A couple of months ago, I left Netflix to pursue a similar but expanded vision in the real-time ML space. I think it’s a perfect time to summarize my learnings building the real-time data infrastructure at Netflix. I hope this post will help platform engineers develop their cloud-native, self-serve streaming data platforms and scale use cases across many business functions (not necessarily from our success but maybe more from our failures). I also believe that having an understanding of how data platforms are built can help platform users (e.g., data scientists and ML engineers) make the most out of their platforms.
Check out the full article: The Four Innovation Phases of Netflix’s Trillions Scale Real-time Data Infrastructure
Rapid Event Notification System at Netflix
Netflix has more than 220 million active members who perform a variety of actions throughout each session, ranging from renaming a profile to watching a title. Reacting to these actions in near real-time to keep the experience consistent across devices is critical for ensuring an optimal member experience. This is not an easy task, considering the wide variety of supported devices and the sheer volume of actions our members perform. To this end, we developed a Rapid Event Notification System (RENO) to support use cases that require server initiated communication with devices in a scalable and extensible manner.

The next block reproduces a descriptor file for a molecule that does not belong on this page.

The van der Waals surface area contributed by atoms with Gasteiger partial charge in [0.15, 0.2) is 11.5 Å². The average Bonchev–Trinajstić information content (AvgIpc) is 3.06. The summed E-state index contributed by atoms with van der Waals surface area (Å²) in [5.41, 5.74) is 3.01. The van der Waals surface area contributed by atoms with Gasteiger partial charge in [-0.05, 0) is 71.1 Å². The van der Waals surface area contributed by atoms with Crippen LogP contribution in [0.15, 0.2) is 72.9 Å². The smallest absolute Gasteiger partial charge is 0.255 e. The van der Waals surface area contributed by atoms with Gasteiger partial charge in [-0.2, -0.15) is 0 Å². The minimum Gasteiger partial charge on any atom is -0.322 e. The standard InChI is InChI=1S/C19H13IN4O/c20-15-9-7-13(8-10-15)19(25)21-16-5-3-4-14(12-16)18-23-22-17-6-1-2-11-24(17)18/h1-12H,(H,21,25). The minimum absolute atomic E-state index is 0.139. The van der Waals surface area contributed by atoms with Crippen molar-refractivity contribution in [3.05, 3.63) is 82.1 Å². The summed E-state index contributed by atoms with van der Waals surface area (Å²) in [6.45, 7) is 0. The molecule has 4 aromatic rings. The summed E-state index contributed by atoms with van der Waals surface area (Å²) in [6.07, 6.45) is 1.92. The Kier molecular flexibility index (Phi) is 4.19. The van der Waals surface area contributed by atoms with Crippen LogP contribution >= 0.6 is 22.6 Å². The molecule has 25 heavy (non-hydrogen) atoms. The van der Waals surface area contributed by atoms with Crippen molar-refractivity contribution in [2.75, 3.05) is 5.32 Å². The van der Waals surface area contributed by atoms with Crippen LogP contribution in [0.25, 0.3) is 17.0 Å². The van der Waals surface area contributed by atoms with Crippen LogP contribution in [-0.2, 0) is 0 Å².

Check out the full article: Rapid Event Notification System at Netflix
Seven Ways to Fail at Microservices
The first problem that I see is that we sometimes don't even know what the problem is. We feel we should be doing microservices, but we haven't really spent enough time defining why we are doing microservices.
What problem are we trying to solve? What's hurting us now? What's going to be better after we've done microservices? This is quite a natural human tendency, especially for us as techies. We want to jump to the solution. We want to play with the new shiny. Sadly, even though it’s really really important, figuring out what problem we are trying to solve is much less fun than solutioning.
Check out the full article: Seven Ways to Fail at Microservices